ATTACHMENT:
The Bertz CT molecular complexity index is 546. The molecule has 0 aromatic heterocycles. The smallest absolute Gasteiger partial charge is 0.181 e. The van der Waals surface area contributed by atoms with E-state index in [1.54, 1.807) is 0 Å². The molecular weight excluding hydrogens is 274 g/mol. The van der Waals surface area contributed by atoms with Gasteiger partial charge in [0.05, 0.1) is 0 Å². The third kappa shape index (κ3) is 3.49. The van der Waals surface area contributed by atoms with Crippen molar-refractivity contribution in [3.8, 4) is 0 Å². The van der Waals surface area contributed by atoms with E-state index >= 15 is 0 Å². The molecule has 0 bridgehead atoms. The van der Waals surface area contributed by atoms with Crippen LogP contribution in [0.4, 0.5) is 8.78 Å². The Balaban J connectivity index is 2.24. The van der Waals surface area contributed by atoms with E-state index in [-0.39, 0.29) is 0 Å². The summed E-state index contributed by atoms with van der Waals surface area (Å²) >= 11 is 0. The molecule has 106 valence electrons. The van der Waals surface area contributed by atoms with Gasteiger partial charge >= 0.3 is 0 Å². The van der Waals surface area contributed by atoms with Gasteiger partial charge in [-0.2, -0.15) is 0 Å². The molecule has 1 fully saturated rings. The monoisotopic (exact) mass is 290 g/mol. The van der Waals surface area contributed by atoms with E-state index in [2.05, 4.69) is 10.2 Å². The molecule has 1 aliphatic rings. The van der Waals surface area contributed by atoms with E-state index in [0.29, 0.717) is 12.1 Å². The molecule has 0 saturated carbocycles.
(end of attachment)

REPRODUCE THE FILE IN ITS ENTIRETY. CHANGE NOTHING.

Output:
The Bertz CT molecular complexity index is 546. The molecule has 0 aromatic heterocycles. The smallest absolute Gasteiger partial charge is 0.181 e. The van der Waals surface area contributed by atoms with E-state index in [1.54, 1.807) is 0 Å². The molecular weight excluding hydrogens is 274 g/mol. The van der Waals surface area contributed by atoms with Gasteiger partial charge in [0.05, 0.1) is 0 Å². The third kappa shape index (κ3) is 3.49. The van der Waals surface area contributed by atoms with Crippen molar-refractivity contribution in [3.8, 4) is 0 Å². The van der Waals surface area contributed by atoms with E-state index >= 15 is 0 Å². The molecule has 0 bridgehead atoms. The van der Waals surface area contributed by atoms with Crippen LogP contribution in [0.4, 0.5) is 8.78 Å². The Balaban J connectivity index is 2.24. The van der Waals surface area contributed by atoms with E-state index in [-0.39, 0.29) is 0 Å². The summed E-state index contributed by atoms with van der Waals surface area (Å²) >= 11 is 0. The molecule has 106 valence electrons. The van der Waals surface area contributed by atoms with Gasteiger partial charge >= 0.3 is 0 Å². The van der Waals surface area contributed by atoms with Gasteiger partial charge in [-0.2, -0.15) is 0 Å². The molecule has 1 fully saturated rings. The monoisotopic (exact) mass is 290 g/mol. The van der Waals surface area contributed by atoms with E-state index in [2.05, 4.69) is 10.2 Å². The molecule has 1 aliphatic rings. The van der Waals surface area contributed by atoms with E-state index in [0.29, 0.717) is 12.1 Å². The molecule has 0 saturated carbocycles.